Bandersnatch, as those who have played or experienced it know, also has multiple endings. There are several ways you can end the story of Stefan, the troubled youth, including a very meta version Netflix had a heavy hand in. There are different rating around the game Stefan develops and different ways in which you as an audience member can influence the story. Choices come fairly frequently in the piece with smaller ones about the cereal you eat, to you remembering the number for a doctor’s reception. If there was only one choice you could make, I can be lenient and say it’s still definitely a film, however Bandersnatch almost brags about how much choice it can give you.

As a gamer, I’m usually spoilt for choice when it comes to decisions in titles. It could be an open world game where you can mess about for hours before attempting certain areas, or making a bad choice in a game like Life is Strange and it haunting you for the rest of the experience, but Bandersnatch almost seems to try to back out of that commitment. It certainly is nice when you want to see how many endings you can get in one sitting and it speeds you through 7 conversations but it can come off as particularly jarring. In a game, if you want to change something, you either reload a past save or alternatively, play the game again. There is enough content in any one direction, usually, for you to have an experience in itself and then perhaps want to play the game again. Telltale Games like The Walking Dead do this as well. Bandersnatch however lets you tootle down a road for a little bit, gives you a sort of half hearted ending and then drags you kicking and screaming back in time to a turning point in the story. None of these feel final until you reach one of the biggest endings they offer and they roll credits, despite options to leave the experience every so often. It wants you to reach a certain conclusion. Forces you towards it, essentially doing what a regular film would but trying to feign freedom of will.

The oddest example of this is when it places you in a random edit looking at two variations of where you can go from, completely distancing yourself from the world you were so invested in a moment ago.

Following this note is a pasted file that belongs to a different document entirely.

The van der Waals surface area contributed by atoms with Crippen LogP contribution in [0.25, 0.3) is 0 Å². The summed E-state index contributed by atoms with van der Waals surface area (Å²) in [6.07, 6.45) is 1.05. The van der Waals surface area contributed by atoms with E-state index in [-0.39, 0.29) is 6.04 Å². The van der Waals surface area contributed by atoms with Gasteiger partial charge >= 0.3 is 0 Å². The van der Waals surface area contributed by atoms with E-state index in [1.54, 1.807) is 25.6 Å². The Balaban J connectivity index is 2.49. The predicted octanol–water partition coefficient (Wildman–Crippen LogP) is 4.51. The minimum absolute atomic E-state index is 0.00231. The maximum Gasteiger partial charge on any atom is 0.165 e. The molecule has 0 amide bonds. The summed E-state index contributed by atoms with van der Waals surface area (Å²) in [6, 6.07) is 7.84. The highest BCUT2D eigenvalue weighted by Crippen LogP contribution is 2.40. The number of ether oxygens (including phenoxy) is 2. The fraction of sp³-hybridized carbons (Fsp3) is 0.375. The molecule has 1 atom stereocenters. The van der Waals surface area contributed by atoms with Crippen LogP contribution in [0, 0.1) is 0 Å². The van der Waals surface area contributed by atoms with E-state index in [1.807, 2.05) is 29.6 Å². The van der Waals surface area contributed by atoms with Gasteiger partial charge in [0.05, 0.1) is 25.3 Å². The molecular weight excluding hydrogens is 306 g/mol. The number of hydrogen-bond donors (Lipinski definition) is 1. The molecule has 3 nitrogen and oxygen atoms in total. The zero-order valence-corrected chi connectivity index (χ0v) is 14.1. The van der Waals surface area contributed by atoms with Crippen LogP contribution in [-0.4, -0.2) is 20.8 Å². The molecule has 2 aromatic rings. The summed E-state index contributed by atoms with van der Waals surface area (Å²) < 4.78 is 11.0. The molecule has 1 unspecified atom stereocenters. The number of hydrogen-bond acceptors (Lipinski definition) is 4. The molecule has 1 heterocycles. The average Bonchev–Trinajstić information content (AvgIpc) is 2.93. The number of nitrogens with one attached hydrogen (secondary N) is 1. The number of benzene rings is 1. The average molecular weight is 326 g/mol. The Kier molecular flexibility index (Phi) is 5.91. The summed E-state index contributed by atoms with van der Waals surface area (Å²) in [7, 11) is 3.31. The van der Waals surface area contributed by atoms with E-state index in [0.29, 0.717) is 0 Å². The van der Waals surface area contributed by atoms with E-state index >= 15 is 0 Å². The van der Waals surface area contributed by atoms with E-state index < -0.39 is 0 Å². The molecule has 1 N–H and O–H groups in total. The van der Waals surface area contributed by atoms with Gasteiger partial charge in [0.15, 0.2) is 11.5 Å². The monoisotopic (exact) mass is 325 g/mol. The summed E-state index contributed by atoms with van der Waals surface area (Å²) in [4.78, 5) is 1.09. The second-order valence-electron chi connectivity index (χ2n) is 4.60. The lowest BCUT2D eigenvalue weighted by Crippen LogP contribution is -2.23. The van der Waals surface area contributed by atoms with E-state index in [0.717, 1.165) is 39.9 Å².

Despite some of its paths not extending for long periods of time, to me, it still feels like a game in the way it lets you interact. As I mentioned before, it even gets very meta, inviting the viewer to feel more part of the experience than any film I many have seen, but on balance, feels more like the way a game entices you in.

Don’t even get me started on the subject of the piece entirely being about a game in itself. It admits its premise even before you really know it’s a game. It’s a choose your own adventure, just like the one Stefan is working on, and that’s the biggest hint to all of this not being a film or a TV show. It’s an FMV game, repacked so it’s more palatable to those that think gaming is just Call of Duty, Fifa and Fortnite.

All in all, Bandersnatch is a little bit of an enigma. It sticks out from all film but putting it on a streaming site also alienates it from just being a straight up video game. I recommend the experience in that, it’s interesting and for the most part, well put together, but I can’t help but feel disappointed that viewers and fans, have no clue what they might be missing by not recognising the genre it’s from.

Although yes, I would call Bandersnatch a game, others are entitled to their own opinions on what it is. It’s different but I don’t think one can call it completely unique. I only hope that its audience don’t credit it for a genre that’s existed for decades.